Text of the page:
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What is driving the HIV/AIDS epidemic in Swaziland and what can we do about it?

Final report prepared by Alan Whiteside, with Alison Hickey, Nkosinathi Ngcobo & Jane Tomlinson

for the National Emergency Response Committee on HIV/AIDS (NERCHA) and United Nations Programme on HIV/AIDS (UNAIDS)

April 2003

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Executive Summary

Swaziland is hard hit by the HIV/AIDS pandemic. Various forms of intervention strategies have been adopted by the government as well as civil society to combat the spread of the pandemic and deal with its consequences. However, little change in the trajectory of HIV prevalence has been observed thus far. This report reviews the documents on behaviour and the epidemic in Swaziland in an attempt to establish what is driving the epidemic. It asks ‘What is driving the HIV/AIDS epidemic in Swaziland? What more can we do about it?’ The questions posed were:

  • Why is HIV prevalence in Swaziland so high?


  • What can be done about it?


  • What are the innovative responses?
In the first part we look at the basic epidemiology and the data from Swaziland. Are the data – showing very high levels of HIV prevalence in Swaziland – correct? The surveys are excellent and we believe that they do indeed reflect the reality in Swaziland. The second question is ‘how unique is the national epidemic?’ Here the evidence is that, with the exception of Southern Mozambique the data show Swaziland to be on a par with other countries and provinces in the region. However what makes Swaziland unique is that prevalence rates seem to vary little between rural and urban areas and districts. Will it get worse? The evidence suggests that HIV prevalence rates may be reaching a plateau, but in all likelihood there will be a rise of a few more percentage points.

The second section looks at the drivers of the epidemic. Here we examine biologic and behavioural drivers then go on to look at socio-economic drivers. Swaziland’s population is youthful, which means that the epidemic will have an inbuilt momentum and prevention efforts will have to be maintained for the youth. There seems to be a high level of sexually transmitted infections and this will aid the spread of HIV. However there is a lack of information on this and it is an area for further research.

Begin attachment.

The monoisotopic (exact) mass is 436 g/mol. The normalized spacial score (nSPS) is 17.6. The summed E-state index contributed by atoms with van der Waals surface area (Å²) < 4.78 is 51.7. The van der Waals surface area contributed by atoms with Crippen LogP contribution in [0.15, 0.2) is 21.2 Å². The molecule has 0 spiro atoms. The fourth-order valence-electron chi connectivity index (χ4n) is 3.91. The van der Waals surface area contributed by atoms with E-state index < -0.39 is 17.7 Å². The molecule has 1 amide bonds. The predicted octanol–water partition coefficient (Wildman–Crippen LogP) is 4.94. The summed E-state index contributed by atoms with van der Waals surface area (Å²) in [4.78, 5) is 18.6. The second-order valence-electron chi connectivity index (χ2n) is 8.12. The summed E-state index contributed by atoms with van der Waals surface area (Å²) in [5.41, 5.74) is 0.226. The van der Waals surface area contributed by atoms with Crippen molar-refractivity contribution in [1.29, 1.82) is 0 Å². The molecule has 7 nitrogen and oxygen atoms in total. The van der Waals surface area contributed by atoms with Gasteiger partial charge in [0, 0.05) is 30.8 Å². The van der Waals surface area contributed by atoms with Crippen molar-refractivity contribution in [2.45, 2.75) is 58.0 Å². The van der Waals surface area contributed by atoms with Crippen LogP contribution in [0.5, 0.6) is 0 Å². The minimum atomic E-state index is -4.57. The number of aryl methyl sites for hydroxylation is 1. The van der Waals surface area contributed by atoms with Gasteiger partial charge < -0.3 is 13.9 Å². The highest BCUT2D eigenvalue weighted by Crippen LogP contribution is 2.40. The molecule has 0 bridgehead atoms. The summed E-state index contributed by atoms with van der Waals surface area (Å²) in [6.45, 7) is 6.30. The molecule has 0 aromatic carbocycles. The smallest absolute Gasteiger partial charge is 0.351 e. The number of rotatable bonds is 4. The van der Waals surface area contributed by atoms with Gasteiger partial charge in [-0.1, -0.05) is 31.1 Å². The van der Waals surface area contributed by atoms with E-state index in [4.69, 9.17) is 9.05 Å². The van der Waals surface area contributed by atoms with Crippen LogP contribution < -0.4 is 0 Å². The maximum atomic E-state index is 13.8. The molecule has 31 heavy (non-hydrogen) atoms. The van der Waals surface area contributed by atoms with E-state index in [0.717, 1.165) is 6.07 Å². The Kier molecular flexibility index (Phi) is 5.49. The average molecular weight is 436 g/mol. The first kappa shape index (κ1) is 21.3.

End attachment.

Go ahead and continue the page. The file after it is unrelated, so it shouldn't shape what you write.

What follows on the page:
While the level of knowledge is generally good, people feel that they do not know enough, and there is confusion about some things. In addition material is needed in SiSwati. The most striking finding is that in-school youth have low levels of sexual activity (70% are not sexually active); the converse is true for out-of-school youth (more than 70% are sexually active). The lack of employment and recreational opportunities are also highlighted. While apparent levels of condom use are high, the report notes that condom promotion alone is not enough to stop the epidemic (it was certainly not in Uganda – the one success we have).

The social drivers include culture and women’s status. This was strongly emphasised at the workshop we held, but very little is written on the role of culture. We feel that this is a very sensitive area which requires involvement and empowerment by Swazi people. There are other factors of importance in Swaziland, including poverty, inequality and mobility. At the moment the economy is going through a very difficult stage and this will contribute to the spread of HIV. We note that it is times of transition that are most problematic. The report reviews the few recent studies of the impact of AIDS in Swaziland and notes the gaping hole – the lack of assessment of what AIDS means for the health sector. Finally it concludes by looking at drivers of Uganda’s success and implications of this for Swaziland.

Our conclusion is that the epidemic in Swaziland is very serious, but we know what is going on. There are some gaps in the research that need to be addressed but there is enough information available now to act. The workshop we held confirmed this. The biggest issues are around poverty and culture. The issue of culture needs to be addressed squarely but sensitively and by the Swazi people. There are signs of hope. The activities of National Emergency Response Committee on HIV/AIDS (NERCHA) and the participants at our workshop were evidence of a unique and exciting mobilisation. This is one of the things that will make a difference.



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